There is nothing new under the sun. The old things keep on returning, again and again.
And so it is over at the Saatchi Gallery this week. Richard Wilson's newly re-installed, room-saturating installation, 20:50, was first exhibited at the Saatchi Gallery in north London in 1987. This was Saatchi's first big public art space and it was wonderfully unusual for its time, like a strange, white-all-over aircraft hangar. Then the installation re-appeared when Saatchi made the unwise decision to occupy those grand(ish) rooms over at County Hall. It didn't look so good there because the small room it occupied, which peeled off from one of those drearily long, terminally bureaucratic corridors, felt too small, too pent and a bit too dingy. The space lacked light, size, panache – and that's what 20:50 needs. Now it's back in a space which resembles the one it occupied in north London. Is it worth seeing again, though?
Yes. In fact, looking at it – experiencing its meaning by standing in the middle of it – makes us understand why so many installations are so unsuccessful. Too obvious. Too fussy. Too noisy in their wish to grab our attention. Too unclear in their purpose. This one scores high on all four counts.
What Wilson has done is very simple. He has found something out about the quality and the nature of crude sump oil, the stuff you fill your car with. Sump oil is both dense and highly reflective.
Let me tell you what happens. You enter the room and walk towards the installation. You're on a walkway, above it, and when you reach a waist-height glass barrier, you lean over to look down at what's happening beneath you, because the floor seems to be a long way down – 20 or so feet, perhaps. Off to the left, you see that a flight of concrete steps descends to a kind of narrow aluminum bridge – the way its sides splay out makes you think of a funnel – that will take you almost into the middle of the room, suspended above everything. The bottom of the room seems like an exact copy of the ceiling, except that its colour is slightly different. The strange thing is – and this is almost the weirdest thing of all – that the bridge seems to have no visible sides...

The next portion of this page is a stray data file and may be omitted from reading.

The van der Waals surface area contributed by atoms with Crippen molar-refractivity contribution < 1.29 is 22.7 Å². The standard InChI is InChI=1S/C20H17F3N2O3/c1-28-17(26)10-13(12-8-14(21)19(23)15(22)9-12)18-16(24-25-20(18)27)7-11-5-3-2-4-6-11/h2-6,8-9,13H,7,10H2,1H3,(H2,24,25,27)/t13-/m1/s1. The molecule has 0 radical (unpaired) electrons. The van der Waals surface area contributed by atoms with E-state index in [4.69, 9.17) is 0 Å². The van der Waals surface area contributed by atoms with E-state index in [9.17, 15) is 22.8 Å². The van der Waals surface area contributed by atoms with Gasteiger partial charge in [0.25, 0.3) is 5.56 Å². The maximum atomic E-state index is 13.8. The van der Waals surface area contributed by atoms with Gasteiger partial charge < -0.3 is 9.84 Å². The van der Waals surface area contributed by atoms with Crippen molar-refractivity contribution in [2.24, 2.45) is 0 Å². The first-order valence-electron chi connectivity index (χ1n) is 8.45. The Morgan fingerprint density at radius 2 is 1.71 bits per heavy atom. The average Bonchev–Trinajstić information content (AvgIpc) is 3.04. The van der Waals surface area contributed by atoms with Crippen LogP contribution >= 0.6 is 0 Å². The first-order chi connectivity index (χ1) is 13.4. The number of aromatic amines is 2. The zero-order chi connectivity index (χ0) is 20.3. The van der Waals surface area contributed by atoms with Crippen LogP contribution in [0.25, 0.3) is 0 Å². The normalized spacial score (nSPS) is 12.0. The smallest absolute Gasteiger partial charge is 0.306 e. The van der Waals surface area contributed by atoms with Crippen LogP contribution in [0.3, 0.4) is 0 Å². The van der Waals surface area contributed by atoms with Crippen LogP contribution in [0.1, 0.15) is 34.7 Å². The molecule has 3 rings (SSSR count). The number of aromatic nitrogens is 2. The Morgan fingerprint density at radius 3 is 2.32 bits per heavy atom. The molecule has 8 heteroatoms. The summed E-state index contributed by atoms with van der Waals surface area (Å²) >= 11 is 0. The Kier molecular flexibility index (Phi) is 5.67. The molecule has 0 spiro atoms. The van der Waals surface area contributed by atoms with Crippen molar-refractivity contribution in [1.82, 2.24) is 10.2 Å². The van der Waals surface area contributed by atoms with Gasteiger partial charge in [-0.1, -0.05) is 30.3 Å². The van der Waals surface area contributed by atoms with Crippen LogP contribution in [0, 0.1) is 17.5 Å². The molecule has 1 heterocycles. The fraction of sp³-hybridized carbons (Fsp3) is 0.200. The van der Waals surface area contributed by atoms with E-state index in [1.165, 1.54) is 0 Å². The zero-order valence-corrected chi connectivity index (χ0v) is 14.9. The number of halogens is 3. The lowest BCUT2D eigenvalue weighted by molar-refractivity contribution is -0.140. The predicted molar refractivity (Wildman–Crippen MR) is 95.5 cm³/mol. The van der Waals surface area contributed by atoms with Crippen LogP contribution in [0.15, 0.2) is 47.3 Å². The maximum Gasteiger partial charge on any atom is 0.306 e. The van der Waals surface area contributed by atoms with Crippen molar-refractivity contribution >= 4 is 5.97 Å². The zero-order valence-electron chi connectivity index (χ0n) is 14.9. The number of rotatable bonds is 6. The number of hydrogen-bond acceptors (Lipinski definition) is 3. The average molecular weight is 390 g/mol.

At this point I ask an attendant whether I can go down the steps and on to that bridge – there is a rope across to prevent me. To my amazement, this request is a very serious matter. I have to sign a disclaimer, which exonerates Saatchi and Co if anything goes wrong. The serious-faced attendant tells me to keep my arms by my sides and not to let my pesky glasses swing loose. She even advises me to remove my glasses but when I mention near blindness, she relents.
I walk down the steps. I walk on to the bridge, which narrows as it goes along. Then I crouch down and solve the mystery. The sump oil rises as high as the edge of the handrail. I could touch it. I could get messy all over. What is more, it is not even deep (I discover that later, after interrogating the attendant.) It's just inches deep. But it is perfectly reflective of the ceiling, walls and windows that overlook it, marvelling, and it gives an illusion of great depth – so that the ceiling looks as if it is way beneath us. What is more, it is so dense – unlike water, which shudders with apprehension almost as you approach it – that it stays very, very still indeed, so that it is not immediately obvious that reflections are not realities.
Alice in Wonderland, that eager mirror-stepper, would have loved this. She would have needed to mind her pretty clothes, though.Reuse content